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Insulation and the coop!

Discussion in 'Coop & Run - Design, Construction, & Maintenance' started by Heme, Jan 7, 2015.

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  1. Heme

    Heme Chillin' With My Peeps

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    For the most part, unless you have a heat source inside of the coop, insulation of the walls and roof is not a big factor. Yes a few degrees may be the small difference from the outside temperature; but, the main factor is to maintain a comfortable temp for the girls at all times.

    First and foremost blocking the extreme cold air entering the coop is important. If the North and NW side are open, any blocker made of wood, cardboard, or plastic material, should be attached to the coop from top to bottom. Some folks like to drape fabric or plastic sheeting on the other open sides.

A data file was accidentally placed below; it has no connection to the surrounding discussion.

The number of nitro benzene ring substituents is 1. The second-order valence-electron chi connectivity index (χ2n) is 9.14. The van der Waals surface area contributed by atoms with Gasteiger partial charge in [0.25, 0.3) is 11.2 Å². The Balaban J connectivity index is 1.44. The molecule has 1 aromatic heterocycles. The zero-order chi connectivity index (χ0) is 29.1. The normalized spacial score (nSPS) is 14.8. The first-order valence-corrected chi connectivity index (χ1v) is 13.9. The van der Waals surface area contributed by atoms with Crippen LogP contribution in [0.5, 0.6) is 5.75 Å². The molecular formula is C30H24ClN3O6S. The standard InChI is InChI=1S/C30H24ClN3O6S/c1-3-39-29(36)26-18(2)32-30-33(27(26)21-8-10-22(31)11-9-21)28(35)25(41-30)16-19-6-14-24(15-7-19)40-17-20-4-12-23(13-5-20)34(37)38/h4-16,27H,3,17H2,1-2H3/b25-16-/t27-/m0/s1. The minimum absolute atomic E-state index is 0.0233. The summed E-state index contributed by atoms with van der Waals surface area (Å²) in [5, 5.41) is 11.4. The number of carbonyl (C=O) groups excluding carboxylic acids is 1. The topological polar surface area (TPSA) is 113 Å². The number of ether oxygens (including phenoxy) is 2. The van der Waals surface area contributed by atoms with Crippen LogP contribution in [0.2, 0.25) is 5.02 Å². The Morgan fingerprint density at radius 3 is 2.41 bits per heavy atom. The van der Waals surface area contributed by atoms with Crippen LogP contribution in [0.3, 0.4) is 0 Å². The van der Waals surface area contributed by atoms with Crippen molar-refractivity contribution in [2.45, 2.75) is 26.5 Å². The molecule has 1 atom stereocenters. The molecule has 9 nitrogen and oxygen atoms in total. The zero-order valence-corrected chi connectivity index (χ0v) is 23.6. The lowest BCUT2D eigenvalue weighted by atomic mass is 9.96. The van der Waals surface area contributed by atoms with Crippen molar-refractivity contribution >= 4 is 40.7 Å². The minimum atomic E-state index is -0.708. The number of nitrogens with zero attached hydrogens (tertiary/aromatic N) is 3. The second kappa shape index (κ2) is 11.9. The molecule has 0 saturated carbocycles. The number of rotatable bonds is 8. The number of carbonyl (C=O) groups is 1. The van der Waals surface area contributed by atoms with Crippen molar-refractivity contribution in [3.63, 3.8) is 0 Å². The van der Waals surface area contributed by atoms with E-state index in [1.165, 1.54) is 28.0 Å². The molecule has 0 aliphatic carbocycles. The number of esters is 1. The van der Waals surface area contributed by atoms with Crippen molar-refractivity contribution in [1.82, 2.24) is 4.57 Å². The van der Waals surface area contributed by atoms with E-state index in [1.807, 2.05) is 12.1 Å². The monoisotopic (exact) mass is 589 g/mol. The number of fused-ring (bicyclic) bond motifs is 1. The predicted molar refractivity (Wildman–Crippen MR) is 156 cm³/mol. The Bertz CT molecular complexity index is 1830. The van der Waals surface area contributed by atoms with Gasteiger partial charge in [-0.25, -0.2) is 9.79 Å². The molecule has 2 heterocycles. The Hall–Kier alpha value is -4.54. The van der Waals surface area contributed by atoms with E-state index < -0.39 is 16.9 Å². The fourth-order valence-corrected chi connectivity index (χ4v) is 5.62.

Depending of the size of the coop; one or two 250W infrared heat lamps attached to the roof keep the hens warm. If the temp is freezing or below, keep on 24/7 and when at 40 or above keep on from dusk to dawn.

    The floor acts as an Insulation in a way. If the floor has a mix of shredded paper and hay over the dirt sub-floor, it absorbs the heat from the lamp/s and keeps the hens warm. Heat rises, thus the upper levels where the hens may nest or roost will be warmer than the outdoor temperature by several degrees.

    I used some black plastic from a trash bag and wrapped it around the water fount and that absorbed the heat from the lamps, keeping the water from freezing.

    No Smell: I spread ample PDZ on the floor to absorb waste material on the hay/paper shedder materials. Worked like charm.

    AS for Insulation material being applied to interior walls of a coop; my heating contractor said it was not a productive thing to do. In the summer heat is retained and the inside temp gets very hot, and in the winter; unless you have a method to heat the inside; the insulation will help retain the COLD making the coop colder. Thus insulation in the winter (without heat lamps) is a waste of time.